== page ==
Pierre Franey Cooks With His Friends

Pierre Franey Cooks With His Friends

by Pierre Franey
     
 

For this book, the late Pierre Franey—-originator of the popular "60-minute Gourmet" column for The New York Times, author of thirteen books, and star of the popular PBS cooking shows "Cuisine Rapid," "Cooking in America," and "Cooking in France"—traveled throughout Europe, cooking with seventeen friends. All are top chefs or restaurateurs who have

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Overview

For this book, the late Pierre Franey—-originator of the popular "60-minute Gourmet" column for The New York Times, author of thirteen books, and star of the popular PBS cooking shows "Cuisine Rapid," "Cooking in America," and "Cooking in France"—traveled throughout Europe, cooking with seventeen friends. All are top chefs or restaurateurs who have recognized the need to cook in a lighter, healthier way, both for their costumers and for themselves. In France, Spain, Italy, Germany, Belgium, and the Netherlands, these chefs combine moderate amounts of butter, cheese, and oil with fresh local produce and masterful combinations of herbs to create healthy, satisfying, and delicious food.

Among Franey's friends were Paul Bocuse, Michel Guerard, and Marc Meneau in France; Fredy Girardet in Switzerland; Pierrs Wynants of Comme Chez Soi in Belgium; and Antonio Belles of the tapas bar in the Hotel Arts in Barcelona. These world-famous chefs provide both classic and innovative recipes, such as Bocuse's Black Bass with a Potato Crust, and Guerard's Pan con Tomate, a staple of Catalonian cuisine. Franey contributed some one hundred of his own health-conscious recipes, inspired by watching his friends cook and visiting their local markets. These include such tempting dishes as Spicy Shrimp and Squid Salad, Penne with Baby Spinach and Fresh Peas, and Sauteed Apples in Calvados.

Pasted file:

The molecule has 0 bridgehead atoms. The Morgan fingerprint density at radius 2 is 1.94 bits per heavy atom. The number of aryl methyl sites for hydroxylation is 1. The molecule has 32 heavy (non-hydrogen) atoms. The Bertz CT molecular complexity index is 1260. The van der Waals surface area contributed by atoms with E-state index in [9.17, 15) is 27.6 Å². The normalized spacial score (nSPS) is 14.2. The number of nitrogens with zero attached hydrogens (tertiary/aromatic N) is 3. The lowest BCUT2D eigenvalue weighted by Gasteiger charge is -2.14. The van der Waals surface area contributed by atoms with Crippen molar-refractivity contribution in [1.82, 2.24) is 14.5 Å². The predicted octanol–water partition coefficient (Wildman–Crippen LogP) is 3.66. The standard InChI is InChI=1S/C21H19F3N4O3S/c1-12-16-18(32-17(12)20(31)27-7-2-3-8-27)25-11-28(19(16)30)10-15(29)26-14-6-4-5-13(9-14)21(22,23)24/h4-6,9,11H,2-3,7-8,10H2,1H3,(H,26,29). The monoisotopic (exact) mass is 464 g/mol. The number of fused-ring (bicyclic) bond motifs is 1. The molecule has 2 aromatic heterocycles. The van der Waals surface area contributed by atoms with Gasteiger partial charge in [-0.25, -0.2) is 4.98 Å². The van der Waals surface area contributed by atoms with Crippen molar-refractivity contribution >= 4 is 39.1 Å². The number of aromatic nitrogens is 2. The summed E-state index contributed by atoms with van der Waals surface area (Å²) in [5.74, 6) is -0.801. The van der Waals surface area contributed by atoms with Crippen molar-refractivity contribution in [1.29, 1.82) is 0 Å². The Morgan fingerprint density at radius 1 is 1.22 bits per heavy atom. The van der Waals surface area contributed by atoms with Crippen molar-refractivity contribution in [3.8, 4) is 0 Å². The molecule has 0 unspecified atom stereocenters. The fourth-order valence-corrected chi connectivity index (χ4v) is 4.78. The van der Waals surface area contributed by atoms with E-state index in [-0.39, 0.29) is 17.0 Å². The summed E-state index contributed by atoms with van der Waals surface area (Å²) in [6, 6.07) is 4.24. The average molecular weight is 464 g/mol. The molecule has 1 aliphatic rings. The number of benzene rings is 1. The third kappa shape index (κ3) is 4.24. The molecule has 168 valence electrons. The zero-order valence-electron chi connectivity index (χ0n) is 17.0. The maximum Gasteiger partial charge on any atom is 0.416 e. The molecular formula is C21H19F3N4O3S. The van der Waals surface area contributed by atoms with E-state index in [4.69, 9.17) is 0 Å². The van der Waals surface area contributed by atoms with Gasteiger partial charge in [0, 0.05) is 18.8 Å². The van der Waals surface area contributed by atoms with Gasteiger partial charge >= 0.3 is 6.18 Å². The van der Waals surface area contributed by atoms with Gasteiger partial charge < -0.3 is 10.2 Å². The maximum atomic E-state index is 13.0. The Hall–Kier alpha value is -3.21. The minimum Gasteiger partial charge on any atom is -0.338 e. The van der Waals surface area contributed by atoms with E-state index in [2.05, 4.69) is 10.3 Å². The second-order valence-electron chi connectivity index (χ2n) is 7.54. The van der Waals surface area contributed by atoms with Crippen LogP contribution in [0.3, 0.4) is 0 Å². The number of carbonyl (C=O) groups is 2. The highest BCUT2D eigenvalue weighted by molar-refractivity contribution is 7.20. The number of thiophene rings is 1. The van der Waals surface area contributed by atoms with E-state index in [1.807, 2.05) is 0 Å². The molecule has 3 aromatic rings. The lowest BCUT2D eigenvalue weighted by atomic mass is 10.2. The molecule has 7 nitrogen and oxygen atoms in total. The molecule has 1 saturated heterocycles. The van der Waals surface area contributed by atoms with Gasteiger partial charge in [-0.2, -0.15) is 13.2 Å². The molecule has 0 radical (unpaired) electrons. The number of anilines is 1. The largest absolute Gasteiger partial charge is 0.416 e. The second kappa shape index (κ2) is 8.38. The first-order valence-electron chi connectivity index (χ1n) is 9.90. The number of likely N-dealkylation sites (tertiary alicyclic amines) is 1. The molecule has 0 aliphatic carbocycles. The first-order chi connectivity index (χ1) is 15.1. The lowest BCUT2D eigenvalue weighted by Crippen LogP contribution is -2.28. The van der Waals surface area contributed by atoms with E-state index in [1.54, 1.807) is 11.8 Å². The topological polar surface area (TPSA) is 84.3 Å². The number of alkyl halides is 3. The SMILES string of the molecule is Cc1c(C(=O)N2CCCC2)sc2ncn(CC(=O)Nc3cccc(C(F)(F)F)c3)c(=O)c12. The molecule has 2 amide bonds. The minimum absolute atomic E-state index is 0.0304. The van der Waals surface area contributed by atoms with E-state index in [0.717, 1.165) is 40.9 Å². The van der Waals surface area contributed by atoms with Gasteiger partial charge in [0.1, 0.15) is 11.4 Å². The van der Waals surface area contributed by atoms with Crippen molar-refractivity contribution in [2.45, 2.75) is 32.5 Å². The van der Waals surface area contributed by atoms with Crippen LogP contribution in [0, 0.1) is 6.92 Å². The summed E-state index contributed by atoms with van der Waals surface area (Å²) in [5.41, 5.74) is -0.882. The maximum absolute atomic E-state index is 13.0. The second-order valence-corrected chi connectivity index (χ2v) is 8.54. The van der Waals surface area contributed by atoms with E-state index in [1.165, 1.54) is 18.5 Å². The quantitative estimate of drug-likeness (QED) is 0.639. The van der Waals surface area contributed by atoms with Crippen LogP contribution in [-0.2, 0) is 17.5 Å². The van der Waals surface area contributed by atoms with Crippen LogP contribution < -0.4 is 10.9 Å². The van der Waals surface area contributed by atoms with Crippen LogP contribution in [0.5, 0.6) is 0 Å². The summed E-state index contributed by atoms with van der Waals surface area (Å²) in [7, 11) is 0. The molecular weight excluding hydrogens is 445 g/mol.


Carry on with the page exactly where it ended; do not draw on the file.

The result of Franey's journey is an international sampling of delicious health-conscious cooking from great European chefs and from Graney himself, who was one of America's most loved culinary figures.

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Editorial Reviews

Library Journal
Sadly, Franey, perhaps best known as the "60-Minute Gourmet," died shortly before this book was finished. His daughter Claudia, who'd been working as his collaborator, completed the book, which now stands as a tribute to the popular and personable chef. Filled with stunning color photographs, this volume is the companion to the upcoming PBS series Pierre Franey's Cooking in Europe. Franey visited and cooked with some of Europe's best chefs-e.g., Fredy Girardet in Switzerland and Michelin stars Marc Meneau and Michel Guerard in France-in search of low-fat dishes. There are several recipes from each chef, along with those Franey developed for the series and other favorites, 125 in all. A pleasure to read and to cook from, this is highly recommended. [BOMC selection.]

Product Details

ISBN-13:
9781885183606
Publisher:
Artisan
Publication date:
01/28/1997
Pages:
224
Product dimensions:
8.82(w) x 11.30(h) x 0.84(d)

Read an Excerpt

Potatoes Au Gratin

Yield: 8-10 Servings

These potatoes are traditionally made with milk and cream. Instead, I use chicken broth, which has almost no fat.

2 1/2 pounds Idaho potatoes

1 tablespoon olive oil

2 cups sliced white onion

2 1/2 cups fresh or canned chicken broth

1 bay leaf

1/8 teaspoon freshly ground pepper, to taste

1/4 cup Comte or Gruyere cheese, grated

1. Preheat the oven to 400 F.

2. Peel the potatoes and cut them into 1/8-inch slices with a slicer—they must be of uniform size. Place them in a mixing bowl with cold water to remove the starch. Drain thoroughly.